This is a very good fantasy book for children. Max, dressed like a wild animal, was sent to his room with no supper for talking back to his mother. While in there, he went to a far away place with other wild things and controlled the jungle. They had a fun time swinging from trees, stomping the yards, and celebrating him being the king. Until he realized he was lonely when they went to bed, and was starting to get hungry. So he sailed back home, to his room, where his dinner was waiting on him.

I enjoyed this book. I liked the pictures, they are different "wild things" than what you would see in any other children's book. I would recommend reading this to a classroom for the imagination to grow.

Classroom ideas would be the kids could dress up as little "wild things" during this reading, in paper masks and such. They could discuss where they would like to go "rule their world." ( )
  charli87 | Jul 15, 2015 |
Summary: Max gets in trouble and is sent to bed early. A forest appears in his room and his walls give way to the outside world. He sails to the land of the wild things, tames them with his bravery, and becomes the king. He eventually gets too hungry and returns to his room, where his mother has left his dinner.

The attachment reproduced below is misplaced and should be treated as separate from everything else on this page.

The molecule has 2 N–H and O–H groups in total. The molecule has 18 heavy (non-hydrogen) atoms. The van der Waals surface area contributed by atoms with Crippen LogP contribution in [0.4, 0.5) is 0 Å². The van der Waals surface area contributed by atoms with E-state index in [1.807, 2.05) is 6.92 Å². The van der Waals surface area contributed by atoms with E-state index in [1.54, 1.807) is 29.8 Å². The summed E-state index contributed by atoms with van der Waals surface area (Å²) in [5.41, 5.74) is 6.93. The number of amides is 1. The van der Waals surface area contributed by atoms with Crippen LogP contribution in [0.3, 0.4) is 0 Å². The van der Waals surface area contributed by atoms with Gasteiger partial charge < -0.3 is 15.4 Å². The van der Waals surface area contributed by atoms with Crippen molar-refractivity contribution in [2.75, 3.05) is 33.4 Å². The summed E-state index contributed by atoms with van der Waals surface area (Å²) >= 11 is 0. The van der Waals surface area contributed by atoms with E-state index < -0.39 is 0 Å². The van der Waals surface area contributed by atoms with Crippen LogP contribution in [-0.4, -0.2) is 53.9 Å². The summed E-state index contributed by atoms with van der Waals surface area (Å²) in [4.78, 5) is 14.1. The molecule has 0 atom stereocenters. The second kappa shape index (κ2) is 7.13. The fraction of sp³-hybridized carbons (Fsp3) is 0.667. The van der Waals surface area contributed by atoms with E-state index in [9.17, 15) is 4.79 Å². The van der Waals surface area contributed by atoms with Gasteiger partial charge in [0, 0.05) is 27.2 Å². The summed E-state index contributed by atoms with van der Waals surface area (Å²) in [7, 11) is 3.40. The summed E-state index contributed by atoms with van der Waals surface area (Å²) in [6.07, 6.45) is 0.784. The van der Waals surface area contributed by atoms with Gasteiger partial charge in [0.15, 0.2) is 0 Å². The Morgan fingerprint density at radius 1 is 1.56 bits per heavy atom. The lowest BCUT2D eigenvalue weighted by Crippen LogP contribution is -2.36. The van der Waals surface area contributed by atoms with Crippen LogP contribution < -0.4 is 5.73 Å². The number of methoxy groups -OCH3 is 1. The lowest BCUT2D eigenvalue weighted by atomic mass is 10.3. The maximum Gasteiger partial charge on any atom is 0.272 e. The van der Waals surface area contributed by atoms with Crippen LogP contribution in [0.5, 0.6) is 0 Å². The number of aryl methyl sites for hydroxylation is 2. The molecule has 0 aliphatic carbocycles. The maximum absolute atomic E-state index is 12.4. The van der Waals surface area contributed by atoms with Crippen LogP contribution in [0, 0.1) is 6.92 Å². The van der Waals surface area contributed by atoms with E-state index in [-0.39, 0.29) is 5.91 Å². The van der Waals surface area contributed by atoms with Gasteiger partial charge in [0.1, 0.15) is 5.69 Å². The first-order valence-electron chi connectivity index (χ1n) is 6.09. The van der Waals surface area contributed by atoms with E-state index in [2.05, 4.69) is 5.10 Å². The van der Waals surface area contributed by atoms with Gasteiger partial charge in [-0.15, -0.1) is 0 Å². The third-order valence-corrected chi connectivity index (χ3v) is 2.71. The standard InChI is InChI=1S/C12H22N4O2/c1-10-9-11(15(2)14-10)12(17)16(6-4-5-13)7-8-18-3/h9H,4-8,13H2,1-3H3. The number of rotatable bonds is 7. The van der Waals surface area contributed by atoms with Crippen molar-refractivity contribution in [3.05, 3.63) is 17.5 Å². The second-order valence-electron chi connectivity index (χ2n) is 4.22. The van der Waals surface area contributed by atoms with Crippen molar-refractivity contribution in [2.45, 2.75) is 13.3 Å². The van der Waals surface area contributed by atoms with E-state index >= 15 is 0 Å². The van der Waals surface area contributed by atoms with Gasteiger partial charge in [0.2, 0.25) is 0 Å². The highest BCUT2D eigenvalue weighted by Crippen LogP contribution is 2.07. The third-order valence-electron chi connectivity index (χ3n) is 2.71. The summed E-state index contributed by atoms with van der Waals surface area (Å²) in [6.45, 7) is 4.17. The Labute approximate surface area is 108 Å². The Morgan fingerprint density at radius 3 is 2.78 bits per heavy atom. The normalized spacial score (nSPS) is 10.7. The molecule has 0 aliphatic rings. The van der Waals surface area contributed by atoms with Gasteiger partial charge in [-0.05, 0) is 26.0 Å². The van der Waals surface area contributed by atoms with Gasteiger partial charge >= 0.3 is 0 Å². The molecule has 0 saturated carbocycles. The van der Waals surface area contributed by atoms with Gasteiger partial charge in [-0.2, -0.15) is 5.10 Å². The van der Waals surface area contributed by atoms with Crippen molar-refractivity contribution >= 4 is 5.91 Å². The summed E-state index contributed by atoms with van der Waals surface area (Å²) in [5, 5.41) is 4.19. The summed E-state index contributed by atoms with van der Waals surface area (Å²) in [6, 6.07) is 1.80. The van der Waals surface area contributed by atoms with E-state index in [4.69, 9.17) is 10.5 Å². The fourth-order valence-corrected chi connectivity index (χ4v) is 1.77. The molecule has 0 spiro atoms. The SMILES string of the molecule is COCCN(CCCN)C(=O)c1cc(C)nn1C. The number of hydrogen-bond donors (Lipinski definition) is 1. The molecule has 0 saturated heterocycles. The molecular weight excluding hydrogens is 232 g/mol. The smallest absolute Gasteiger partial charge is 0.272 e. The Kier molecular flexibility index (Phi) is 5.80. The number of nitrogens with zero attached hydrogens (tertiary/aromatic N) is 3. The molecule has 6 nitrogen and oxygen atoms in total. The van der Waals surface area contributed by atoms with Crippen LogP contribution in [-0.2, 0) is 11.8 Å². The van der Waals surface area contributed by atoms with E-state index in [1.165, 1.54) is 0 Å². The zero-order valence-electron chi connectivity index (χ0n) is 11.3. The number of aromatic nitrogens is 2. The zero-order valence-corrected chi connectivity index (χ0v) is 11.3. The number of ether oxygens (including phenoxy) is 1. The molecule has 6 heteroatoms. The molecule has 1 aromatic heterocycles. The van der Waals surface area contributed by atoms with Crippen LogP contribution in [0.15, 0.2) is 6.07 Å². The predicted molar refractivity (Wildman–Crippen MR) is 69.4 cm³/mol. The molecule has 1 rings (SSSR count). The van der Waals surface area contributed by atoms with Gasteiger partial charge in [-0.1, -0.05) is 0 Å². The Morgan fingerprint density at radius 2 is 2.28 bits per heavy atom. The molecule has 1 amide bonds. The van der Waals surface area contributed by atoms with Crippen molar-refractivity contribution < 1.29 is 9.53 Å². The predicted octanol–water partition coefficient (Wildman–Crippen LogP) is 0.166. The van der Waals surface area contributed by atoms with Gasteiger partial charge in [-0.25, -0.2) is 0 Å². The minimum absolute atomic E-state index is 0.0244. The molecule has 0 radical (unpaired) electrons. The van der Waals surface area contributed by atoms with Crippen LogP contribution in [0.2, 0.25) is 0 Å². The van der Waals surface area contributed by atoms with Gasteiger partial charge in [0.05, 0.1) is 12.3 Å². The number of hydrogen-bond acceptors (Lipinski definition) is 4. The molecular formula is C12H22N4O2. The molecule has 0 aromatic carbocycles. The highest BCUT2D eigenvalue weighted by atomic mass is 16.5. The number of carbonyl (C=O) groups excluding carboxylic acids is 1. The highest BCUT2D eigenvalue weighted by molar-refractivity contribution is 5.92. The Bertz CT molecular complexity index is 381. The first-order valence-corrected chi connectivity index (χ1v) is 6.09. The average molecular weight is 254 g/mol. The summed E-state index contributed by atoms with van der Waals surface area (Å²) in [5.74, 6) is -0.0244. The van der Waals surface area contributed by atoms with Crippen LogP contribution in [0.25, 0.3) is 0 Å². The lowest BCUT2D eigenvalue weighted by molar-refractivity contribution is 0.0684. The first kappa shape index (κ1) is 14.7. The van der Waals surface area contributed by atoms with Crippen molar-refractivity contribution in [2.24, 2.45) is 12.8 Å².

Personal Reaction: This book reminds me of just how strong the imagination can be. I remember playing games like these with my cousins when I was little. The artwork is not very detailed or realistic but it is certainly creative!

Classroom Extensions:
1. Draw your own "wild things".
2. Make and decorate a paper crown.
3. Turn the classroom into a forest.
  hwheeler13 | Jul 8, 2015 |
Showing 1-5 of 778 (next | show all)
This is a great book to encourage imagination in your students. It is a fun book.
added by courtneyemahr | editCourtney E. Mahr
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First words
The night Max wore his wolf suit and made mischief of one kind and another, his mother called him wild thing. And so he said, "I'll eat you UP!" And so he was sent to bed without eating anything.
...Max said, "BE STILL!" and tamed them with the magic trick of staring into all their yellow eyes without blinking once and they were frightened and called him the most wild thing of all and made him king of all wild things.
"And now," cried Max, "let the wild rumpus start!"
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This book uses the same ISBN as a Disney Counting book.
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Wikipedia in English (2)